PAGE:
I've read about difference between testing and checking and I feel I'm only a checker.

  • I write tests scenarios to know whether the product satisfies requirements. Is this still testing or only checking?

  • When writing test scenarios, I discover the lacks (i.e., unpredicted cases) and incosistencies in specification itself. I forward my discoveries (and sometimes solution proposals) to product manager to get specification clarified. Is this still testing?

  • What do you think 'testing' is ? If you think you are only 'checking', why do you think this ? Commented Feb 5, 2012 at 20:05
  • @PhilK, I think being a tester means both checking and testing. Checking just sounds less challenging than testing. In my example first bullet is about checking. Second bullet is more about testing, i.e., discovering what has not been predicted by the specs. "Lessons learned..." book says people do not understand the implication of the system until it is built. Testers can understand whether the system is misdesigned as they are "among the few people in the company who will put the full system through its paces before the software is sold".
    – dzieciou
    Commented Feb 5, 2012 at 20:17

3 Answers 3


You are neither tester nor checker. Or you are both. I believe the purpose of the article you referenced was to illustrate different ways to approach our jobs, not a way to drop people into buckets so that they can be treated differently. The role you play in your organization is a consequence of many circumstances, e.g. your general experience, your familiarity with your current project, and your schedule. Sometimes you may test; other times, you may check. To imply that a person is one thing or the other is to ignore their changing circumstances, and your own.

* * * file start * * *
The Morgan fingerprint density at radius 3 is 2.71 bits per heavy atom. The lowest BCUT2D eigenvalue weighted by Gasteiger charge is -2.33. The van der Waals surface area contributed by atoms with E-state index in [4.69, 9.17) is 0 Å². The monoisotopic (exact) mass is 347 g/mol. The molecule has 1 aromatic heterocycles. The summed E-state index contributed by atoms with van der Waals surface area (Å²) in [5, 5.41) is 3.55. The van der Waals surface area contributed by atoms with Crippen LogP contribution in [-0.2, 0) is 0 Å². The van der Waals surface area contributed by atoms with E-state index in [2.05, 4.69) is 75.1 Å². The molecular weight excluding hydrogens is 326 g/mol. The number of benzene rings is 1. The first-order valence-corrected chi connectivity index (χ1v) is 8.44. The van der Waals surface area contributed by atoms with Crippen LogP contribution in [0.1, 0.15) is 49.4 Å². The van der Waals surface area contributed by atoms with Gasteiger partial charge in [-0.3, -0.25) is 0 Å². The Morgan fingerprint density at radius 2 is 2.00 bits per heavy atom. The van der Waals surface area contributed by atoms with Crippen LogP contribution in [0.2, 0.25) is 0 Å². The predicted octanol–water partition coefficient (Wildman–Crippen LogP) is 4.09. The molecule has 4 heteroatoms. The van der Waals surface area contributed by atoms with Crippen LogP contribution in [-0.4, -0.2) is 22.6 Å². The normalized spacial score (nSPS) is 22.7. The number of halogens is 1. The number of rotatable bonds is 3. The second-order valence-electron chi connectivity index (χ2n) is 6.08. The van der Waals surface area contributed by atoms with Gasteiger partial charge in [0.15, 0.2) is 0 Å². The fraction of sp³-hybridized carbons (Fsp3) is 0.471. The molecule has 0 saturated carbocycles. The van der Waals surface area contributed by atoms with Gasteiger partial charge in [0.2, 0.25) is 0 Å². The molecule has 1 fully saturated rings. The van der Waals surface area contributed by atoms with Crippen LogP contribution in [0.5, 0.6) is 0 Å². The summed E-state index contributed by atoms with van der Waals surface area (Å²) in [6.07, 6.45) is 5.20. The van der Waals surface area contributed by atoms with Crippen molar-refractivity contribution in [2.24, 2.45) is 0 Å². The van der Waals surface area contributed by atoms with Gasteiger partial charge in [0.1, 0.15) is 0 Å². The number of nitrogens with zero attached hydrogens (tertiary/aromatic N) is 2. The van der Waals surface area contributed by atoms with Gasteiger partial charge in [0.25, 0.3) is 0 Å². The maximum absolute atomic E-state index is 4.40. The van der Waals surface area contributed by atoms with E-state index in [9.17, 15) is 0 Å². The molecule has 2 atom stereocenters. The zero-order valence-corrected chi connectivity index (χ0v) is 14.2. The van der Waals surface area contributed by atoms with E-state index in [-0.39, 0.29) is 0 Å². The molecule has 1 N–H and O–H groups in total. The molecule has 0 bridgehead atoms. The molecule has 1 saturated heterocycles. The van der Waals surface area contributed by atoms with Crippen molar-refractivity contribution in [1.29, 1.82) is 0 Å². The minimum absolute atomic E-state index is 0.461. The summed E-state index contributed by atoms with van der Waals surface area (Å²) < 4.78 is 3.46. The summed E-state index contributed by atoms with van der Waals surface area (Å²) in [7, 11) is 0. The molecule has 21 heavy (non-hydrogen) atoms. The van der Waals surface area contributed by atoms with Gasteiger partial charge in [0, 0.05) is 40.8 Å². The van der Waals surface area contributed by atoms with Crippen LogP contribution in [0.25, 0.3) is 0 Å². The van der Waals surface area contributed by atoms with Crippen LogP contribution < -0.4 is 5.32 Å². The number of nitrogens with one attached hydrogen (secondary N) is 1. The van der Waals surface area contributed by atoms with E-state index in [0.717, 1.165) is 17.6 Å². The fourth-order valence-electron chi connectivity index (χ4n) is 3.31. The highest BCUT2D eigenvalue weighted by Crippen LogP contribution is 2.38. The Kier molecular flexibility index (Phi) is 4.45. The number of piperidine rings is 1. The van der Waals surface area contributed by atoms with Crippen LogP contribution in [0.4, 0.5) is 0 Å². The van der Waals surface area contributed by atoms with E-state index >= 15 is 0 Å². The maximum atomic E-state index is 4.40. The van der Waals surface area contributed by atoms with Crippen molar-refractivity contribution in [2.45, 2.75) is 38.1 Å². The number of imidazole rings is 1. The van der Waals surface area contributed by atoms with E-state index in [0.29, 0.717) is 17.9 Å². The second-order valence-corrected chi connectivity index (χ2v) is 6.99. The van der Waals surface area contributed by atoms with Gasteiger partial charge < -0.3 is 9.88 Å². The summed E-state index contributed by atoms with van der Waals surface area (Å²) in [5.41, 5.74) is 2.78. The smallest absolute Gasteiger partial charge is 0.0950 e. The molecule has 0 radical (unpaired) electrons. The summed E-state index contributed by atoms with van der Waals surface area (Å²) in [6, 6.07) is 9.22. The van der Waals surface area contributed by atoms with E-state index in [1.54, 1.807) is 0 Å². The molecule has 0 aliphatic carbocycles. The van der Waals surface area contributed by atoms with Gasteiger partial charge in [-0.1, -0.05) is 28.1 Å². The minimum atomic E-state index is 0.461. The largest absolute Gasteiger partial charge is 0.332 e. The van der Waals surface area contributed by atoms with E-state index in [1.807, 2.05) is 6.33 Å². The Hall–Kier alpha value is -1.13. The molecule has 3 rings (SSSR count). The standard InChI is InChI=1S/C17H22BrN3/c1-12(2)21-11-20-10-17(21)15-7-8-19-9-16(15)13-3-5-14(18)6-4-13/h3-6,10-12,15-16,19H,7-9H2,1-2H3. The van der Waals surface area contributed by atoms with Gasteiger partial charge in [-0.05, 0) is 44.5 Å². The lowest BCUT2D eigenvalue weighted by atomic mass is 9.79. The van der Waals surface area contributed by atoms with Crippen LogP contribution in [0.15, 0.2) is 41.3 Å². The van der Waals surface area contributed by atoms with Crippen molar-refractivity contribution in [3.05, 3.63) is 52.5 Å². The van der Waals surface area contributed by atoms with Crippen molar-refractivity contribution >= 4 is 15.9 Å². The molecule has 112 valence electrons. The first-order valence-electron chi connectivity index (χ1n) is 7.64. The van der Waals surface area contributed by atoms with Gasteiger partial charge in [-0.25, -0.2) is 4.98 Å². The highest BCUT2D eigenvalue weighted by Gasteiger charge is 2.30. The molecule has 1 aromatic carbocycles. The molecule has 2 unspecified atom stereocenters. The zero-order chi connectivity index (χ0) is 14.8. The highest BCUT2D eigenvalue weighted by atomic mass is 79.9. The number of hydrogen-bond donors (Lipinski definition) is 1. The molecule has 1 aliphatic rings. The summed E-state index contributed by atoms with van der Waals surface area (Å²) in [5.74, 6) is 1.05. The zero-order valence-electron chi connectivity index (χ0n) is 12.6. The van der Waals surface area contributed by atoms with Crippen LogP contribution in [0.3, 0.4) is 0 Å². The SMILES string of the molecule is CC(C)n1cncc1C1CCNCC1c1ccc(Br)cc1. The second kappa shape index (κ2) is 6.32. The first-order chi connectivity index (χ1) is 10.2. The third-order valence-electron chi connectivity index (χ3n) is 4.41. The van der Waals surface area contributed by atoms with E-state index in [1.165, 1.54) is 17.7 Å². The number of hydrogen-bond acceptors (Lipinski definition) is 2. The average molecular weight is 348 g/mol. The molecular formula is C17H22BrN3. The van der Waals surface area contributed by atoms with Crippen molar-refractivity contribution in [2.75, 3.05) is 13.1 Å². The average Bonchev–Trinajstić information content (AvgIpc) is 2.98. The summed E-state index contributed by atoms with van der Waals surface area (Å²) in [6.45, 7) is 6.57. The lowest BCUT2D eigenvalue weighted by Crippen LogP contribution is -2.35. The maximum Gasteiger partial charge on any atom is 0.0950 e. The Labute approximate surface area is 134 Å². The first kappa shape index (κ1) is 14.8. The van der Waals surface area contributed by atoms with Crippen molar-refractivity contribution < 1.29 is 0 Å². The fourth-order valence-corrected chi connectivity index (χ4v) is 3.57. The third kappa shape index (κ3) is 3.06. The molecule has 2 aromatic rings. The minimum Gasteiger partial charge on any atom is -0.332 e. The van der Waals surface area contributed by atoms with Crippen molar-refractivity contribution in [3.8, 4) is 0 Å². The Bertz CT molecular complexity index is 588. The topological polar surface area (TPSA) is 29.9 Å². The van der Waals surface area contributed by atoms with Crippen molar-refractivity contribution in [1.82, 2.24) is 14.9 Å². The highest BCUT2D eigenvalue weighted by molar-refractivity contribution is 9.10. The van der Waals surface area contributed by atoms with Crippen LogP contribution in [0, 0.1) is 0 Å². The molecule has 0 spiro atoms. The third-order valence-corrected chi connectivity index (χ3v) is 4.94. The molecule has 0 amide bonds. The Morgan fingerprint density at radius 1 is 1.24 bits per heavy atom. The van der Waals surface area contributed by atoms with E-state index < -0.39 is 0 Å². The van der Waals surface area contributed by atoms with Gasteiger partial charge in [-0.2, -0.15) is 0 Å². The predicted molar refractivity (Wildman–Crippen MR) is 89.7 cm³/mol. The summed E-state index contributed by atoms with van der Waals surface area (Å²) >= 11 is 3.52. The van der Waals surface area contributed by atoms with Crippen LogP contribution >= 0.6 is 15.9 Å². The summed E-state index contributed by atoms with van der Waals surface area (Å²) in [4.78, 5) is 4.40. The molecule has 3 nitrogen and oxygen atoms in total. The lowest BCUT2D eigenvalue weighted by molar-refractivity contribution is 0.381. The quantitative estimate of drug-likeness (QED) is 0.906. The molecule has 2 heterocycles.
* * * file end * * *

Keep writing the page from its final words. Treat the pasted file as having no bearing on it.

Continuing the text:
• All posts bring light to the difference between testing and checking. I mark this as an answer because it answers the question directly. I like it also because it stresses the context as a key to choose an approach or combination of them.
    – dzieciou
    Commented Feb 5, 2012 at 23:09

Preface about my biases: I don't find the term "checking" evocative, and I don't find the distinction between checking and testing helpful. Given that...

First, the word only suggests that checking is somehow trivial. I think checking is important. And creating useful checks is hard.

Second, a key distinction between testing and checking is sapience. It seems to me that both of the activities you list require full intelligence, knowledge, intuition, and skill. Once you've written a check, executing it may not require a brain. But writing the check does. You have to figure out what is worth checking. And you have to figure out how to express the check. And interpreting a check's results requires a brain. You have to figure out what a given failure or success result means. And you have to figure out whether that meaning matters, or continues to matter, given what you've learned since you wrote it.


Most tests start out as tests then become checks, so it really depends on what your test scenarios actually do. If you think that you are only testing "happy path" without negative tests, that that does not mean you are checking, but it could mean you are checking.

The real test is the thought process that goes into the tests that you are running, and do they change, are they finding bugs, and do they evolve over time.

A test you could uses is think "what would happen if I didn't run the test at all. If the answer is that there would be no change in the test results at all, if you did or did not run it and, you as the tester have no additional information on the stability of the system, then it is probably a check.

But the good news is you already have the information you need to stop checking and start testing.

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